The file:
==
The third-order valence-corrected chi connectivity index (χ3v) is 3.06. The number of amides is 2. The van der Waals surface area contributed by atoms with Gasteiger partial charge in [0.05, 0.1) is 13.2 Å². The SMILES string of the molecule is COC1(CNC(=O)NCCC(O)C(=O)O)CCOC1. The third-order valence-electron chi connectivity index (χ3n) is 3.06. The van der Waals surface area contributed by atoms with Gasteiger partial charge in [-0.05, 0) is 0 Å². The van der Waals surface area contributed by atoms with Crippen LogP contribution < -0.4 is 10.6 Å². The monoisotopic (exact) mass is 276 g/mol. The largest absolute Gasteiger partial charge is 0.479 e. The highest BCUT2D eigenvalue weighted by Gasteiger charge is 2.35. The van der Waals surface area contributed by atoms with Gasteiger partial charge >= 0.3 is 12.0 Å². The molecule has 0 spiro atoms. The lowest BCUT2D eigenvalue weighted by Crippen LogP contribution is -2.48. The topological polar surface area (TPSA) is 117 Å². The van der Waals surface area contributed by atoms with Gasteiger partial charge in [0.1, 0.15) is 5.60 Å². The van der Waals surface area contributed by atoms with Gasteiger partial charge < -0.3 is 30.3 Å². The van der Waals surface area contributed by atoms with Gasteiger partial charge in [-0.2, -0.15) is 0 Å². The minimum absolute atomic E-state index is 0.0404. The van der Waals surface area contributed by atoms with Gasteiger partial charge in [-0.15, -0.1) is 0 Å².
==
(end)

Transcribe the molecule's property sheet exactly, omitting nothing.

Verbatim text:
The third-order valence-corrected chi connectivity index (χ3v) is 3.06. The number of amides is 2. The van der Waals surface area contributed by atoms with Gasteiger partial charge in [0.05, 0.1) is 13.2 Å². The SMILES string of the molecule is COC1(CNC(=O)NCCC(O)C(=O)O)CCOC1. The third-order valence-electron chi connectivity index (χ3n) is 3.06. The van der Waals surface area contributed by atoms with Gasteiger partial charge in [-0.05, 0) is 0 Å². The van der Waals surface area contributed by atoms with Crippen LogP contribution < -0.4 is 10.6 Å². The monoisotopic (exact) mass is 276 g/mol. The largest absolute Gasteiger partial charge is 0.479 e. The highest BCUT2D eigenvalue weighted by Gasteiger charge is 2.35. The van der Waals surface area contributed by atoms with Gasteiger partial charge >= 0.3 is 12.0 Å². The molecule has 0 spiro atoms. The lowest BCUT2D eigenvalue weighted by Crippen LogP contribution is -2.48. The topological polar surface area (TPSA) is 117 Å². The van der Waals surface area contributed by atoms with Gasteiger partial charge in [0.1, 0.15) is 5.60 Å². The van der Waals surface area contributed by atoms with Gasteiger partial charge < -0.3 is 30.3 Å². The van der Waals surface area contributed by atoms with Gasteiger partial charge in [-0.2, -0.15) is 0 Å². The minimum absolute atomic E-state index is 0.0404. The van der Waals surface area contributed by atoms with Gasteiger partial charge in [-0.15, -0.1) is 0 Å².